More “Traditional” Language Learning Methods

As of late, I’ve found myself gravitating increasingly towards more “traditional” language learning methods – studying grammar tables, copying out texts by hand and annotating my copies, learning words by writing them (using Iversen’s word list method).

That’s not to say, of course, that I don’t do other things. I still listen to my current languages a lot, and read in the more typical way (i.e., not writing out the text). I also am still using Anki, typically feeding the words I learn with my word lists into it after a few days of review. But I think part of my reasoning for using the more traditional approaches is that my former ways have been too passive, tarnished with too much of a mindset of, “if I just putz around in this language long enough, listening to lots of material, I’ll just ‘get’ the grammar and all of the vocabulary.” I know there are those who believe in such an approach, and perhaps it may work for them; but I don’t think it will work for me.

Russian is a prime example of this. If you were to believe many modern, trendy language programs, why, all you’d have to do is listen to recordings and repeat after them, and in a matter of 3 hours, you’d be fluent! Exaggeration on my part, I admit, but I grow tired of this vast lie that the market has made that language learning is easy and fast; it’s not. But my point is, even ignoring my exaggeration, most of these courses promise something which is nigh impossible for the foreign learner: to learn Russian well without really digging into the grammar. I suppose it could be done, but not in any fashion that’s even marginally time efficient. I’d much rather study grammar tables and “cram” isolated words into my vocabulary than spend who knows how many hours listening to the same stuff over and over, wondering, “What’s with the words changing so much?”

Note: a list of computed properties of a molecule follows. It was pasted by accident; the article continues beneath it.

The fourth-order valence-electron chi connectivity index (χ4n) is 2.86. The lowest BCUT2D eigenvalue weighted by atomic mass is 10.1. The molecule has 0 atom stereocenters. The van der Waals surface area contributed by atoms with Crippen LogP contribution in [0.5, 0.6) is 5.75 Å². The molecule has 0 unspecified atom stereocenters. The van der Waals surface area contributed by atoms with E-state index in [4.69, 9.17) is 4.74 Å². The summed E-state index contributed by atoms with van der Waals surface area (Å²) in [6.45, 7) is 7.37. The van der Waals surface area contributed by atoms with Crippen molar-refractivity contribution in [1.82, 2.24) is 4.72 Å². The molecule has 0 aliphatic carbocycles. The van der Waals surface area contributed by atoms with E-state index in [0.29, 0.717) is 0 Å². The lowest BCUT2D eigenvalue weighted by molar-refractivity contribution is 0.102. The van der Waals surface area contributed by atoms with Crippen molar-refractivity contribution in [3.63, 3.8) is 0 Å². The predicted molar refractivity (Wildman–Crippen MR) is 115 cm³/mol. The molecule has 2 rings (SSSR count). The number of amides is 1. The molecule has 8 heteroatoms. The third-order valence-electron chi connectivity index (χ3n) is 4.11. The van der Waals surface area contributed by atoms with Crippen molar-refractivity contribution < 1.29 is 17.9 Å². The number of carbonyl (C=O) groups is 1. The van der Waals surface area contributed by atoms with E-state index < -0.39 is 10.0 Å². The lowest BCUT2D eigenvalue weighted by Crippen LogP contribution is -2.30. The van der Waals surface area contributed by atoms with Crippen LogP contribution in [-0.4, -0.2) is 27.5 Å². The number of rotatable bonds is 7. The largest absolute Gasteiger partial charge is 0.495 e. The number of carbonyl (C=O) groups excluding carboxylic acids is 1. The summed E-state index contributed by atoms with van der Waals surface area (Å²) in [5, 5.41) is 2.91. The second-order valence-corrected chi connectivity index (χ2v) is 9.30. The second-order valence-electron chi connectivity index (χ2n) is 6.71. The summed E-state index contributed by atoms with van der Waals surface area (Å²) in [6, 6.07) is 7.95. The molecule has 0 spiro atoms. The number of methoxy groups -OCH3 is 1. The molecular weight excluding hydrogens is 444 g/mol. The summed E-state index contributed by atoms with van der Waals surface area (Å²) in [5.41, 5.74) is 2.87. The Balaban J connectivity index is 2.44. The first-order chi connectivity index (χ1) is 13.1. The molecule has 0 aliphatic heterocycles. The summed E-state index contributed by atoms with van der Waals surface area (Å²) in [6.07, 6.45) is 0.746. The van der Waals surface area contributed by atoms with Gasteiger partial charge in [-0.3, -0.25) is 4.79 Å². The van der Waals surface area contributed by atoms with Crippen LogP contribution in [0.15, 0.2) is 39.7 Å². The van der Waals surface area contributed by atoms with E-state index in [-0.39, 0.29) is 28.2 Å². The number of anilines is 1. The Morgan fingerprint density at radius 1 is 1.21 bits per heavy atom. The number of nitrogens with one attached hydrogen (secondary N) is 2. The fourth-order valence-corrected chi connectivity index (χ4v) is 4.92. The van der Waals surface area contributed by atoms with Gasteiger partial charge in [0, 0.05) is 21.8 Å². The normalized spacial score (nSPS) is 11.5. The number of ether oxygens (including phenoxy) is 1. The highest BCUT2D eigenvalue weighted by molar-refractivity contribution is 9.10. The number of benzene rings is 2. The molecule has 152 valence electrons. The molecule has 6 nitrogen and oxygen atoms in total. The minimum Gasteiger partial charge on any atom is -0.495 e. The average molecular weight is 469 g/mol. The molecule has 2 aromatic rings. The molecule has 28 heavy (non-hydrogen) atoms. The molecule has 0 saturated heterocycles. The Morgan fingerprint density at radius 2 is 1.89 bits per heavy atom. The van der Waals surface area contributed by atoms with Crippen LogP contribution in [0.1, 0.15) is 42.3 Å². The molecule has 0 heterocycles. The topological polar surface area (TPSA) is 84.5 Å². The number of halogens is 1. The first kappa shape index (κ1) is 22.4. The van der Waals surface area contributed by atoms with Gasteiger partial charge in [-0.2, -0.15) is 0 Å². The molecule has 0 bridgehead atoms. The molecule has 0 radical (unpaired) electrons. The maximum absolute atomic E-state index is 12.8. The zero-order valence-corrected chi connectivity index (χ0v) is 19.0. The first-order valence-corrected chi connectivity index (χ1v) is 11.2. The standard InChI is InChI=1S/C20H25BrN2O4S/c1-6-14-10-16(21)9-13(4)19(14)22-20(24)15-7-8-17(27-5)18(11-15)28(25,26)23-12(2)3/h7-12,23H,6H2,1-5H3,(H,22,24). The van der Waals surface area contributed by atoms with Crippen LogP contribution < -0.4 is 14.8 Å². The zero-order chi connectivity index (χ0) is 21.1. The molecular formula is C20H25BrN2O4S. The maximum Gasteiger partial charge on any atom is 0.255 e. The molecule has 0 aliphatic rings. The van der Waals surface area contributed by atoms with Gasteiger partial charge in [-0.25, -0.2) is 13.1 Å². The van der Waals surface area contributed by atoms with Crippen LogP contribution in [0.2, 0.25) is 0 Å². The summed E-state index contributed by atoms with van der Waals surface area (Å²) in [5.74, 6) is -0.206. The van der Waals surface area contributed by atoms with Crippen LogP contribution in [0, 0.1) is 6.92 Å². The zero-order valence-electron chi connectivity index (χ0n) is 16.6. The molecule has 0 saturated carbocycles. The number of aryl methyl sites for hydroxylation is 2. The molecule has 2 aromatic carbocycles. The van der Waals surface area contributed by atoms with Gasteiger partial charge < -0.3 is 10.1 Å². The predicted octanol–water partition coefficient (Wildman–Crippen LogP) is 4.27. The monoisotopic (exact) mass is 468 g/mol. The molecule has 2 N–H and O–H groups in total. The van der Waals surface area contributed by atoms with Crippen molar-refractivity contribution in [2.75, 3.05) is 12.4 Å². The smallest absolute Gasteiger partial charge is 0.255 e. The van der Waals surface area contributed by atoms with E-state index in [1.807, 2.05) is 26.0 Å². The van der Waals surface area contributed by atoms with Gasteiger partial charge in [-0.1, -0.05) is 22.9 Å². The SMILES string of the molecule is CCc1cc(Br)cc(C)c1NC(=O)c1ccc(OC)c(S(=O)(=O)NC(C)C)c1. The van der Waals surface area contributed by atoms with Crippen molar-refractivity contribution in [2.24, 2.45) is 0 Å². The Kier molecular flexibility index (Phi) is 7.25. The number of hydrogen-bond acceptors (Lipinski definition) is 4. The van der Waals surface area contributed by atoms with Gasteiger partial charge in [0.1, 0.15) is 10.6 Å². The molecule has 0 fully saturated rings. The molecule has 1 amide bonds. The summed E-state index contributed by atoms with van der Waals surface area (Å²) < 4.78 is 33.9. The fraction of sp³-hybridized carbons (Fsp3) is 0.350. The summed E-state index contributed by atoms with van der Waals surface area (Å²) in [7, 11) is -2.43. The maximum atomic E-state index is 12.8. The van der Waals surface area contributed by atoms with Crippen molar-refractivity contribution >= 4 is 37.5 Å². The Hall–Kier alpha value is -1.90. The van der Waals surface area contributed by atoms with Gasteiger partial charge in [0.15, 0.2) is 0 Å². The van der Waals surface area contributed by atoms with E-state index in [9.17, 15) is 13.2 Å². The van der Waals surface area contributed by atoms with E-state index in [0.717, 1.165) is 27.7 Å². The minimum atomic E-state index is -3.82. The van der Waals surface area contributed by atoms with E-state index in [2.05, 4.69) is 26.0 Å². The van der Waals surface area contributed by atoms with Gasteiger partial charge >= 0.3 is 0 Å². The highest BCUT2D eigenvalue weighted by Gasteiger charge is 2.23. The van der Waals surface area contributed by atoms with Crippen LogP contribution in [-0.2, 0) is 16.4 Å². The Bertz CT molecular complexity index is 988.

The modern language learning program industry has gone too far, I think, in trying to make things “friendly” – they’ve dumbed things down too much. Yes, I know children learn languages without studying grammar, without doing word lists, without writing out declension and conjugation tables; but if we, as adults, have the ability to study these things, and in turn speed up our acquisition of a language, we should use that ability to its fullest. Despite what some language program publishers would have us believe, grammar isn’t a bad thing, and learning words out of context isn’t one of the seven deadly sins. Yesterday I learned a number of German words “out of context”, including seekrank, Seekrankheit, and Seekarte (I was just pulling words right out of one of my dictionaries to learn, another sin, I’m sure). While I’m aware that you need some context when learning some words, I think that for most words, you don’t. I need no context for those words, because seasick, seasickness, and nautical chart, are most likely used in a similar fashion as to how they’re used in English.

My apologies for this slightly ranting post, but I’ve just had it with courses that promise to teach me a language easily and without any difficulty, without any memorizing, without looking at (gasp!) grammar tables. Maybe some of us want grammar tables, because we see them as useful.

Keeping a Language Learning Log